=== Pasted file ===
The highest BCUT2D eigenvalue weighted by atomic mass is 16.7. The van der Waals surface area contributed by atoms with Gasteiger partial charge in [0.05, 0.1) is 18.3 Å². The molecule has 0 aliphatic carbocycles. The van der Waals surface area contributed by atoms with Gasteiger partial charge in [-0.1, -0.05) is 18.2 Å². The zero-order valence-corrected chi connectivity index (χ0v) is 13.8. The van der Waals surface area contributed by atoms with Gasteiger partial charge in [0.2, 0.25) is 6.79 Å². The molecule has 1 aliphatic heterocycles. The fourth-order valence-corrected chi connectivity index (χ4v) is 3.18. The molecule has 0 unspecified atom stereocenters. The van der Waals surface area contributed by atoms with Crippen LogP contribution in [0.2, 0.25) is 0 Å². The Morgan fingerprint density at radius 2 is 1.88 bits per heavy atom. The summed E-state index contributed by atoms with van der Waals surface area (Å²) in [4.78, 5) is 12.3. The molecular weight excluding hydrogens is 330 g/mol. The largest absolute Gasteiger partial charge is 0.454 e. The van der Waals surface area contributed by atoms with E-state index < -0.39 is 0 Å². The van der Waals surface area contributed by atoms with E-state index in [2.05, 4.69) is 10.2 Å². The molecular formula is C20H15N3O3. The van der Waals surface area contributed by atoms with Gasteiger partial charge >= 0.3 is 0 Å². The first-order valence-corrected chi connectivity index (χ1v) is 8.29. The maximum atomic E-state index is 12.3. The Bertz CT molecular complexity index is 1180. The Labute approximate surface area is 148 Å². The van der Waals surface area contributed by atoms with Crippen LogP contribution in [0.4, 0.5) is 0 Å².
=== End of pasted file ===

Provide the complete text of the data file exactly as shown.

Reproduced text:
The highest BCUT2D eigenvalue weighted by atomic mass is 16.7. The van der Waals surface area contributed by atoms with Gasteiger partial charge in [0.05, 0.1) is 18.3 Å². The molecule has 0 aliphatic carbocycles. The van der Waals surface area contributed by atoms with Gasteiger partial charge in [-0.1, -0.05) is 18.2 Å². The zero-order valence-corrected chi connectivity index (χ0v) is 13.8. The van der Waals surface area contributed by atoms with Gasteiger partial charge in [0.2, 0.25) is 6.79 Å². The molecule has 1 aliphatic heterocycles. The fourth-order valence-corrected chi connectivity index (χ4v) is 3.18. The molecule has 0 unspecified atom stereocenters. The van der Waals surface area contributed by atoms with Crippen LogP contribution in [0.2, 0.25) is 0 Å². The Morgan fingerprint density at radius 2 is 1.88 bits per heavy atom. The summed E-state index contributed by atoms with van der Waals surface area (Å²) in [4.78, 5) is 12.3. The molecular weight excluding hydrogens is 330 g/mol. The largest absolute Gasteiger partial charge is 0.454 e. The van der Waals surface area contributed by atoms with E-state index < -0.39 is 0 Å². The van der Waals surface area contributed by atoms with E-state index in [2.05, 4.69) is 10.2 Å². The molecular formula is C20H15N3O3. The van der Waals surface area contributed by atoms with Gasteiger partial charge >= 0.3 is 0 Å². The first-order valence-corrected chi connectivity index (χ1v) is 8.29. The maximum atomic E-state index is 12.3. The Bertz CT molecular complexity index is 1180. The Labute approximate surface area is 148 Å². The van der Waals surface area contributed by atoms with Crippen LogP contribution in [0.4, 0.5) is 0 Å².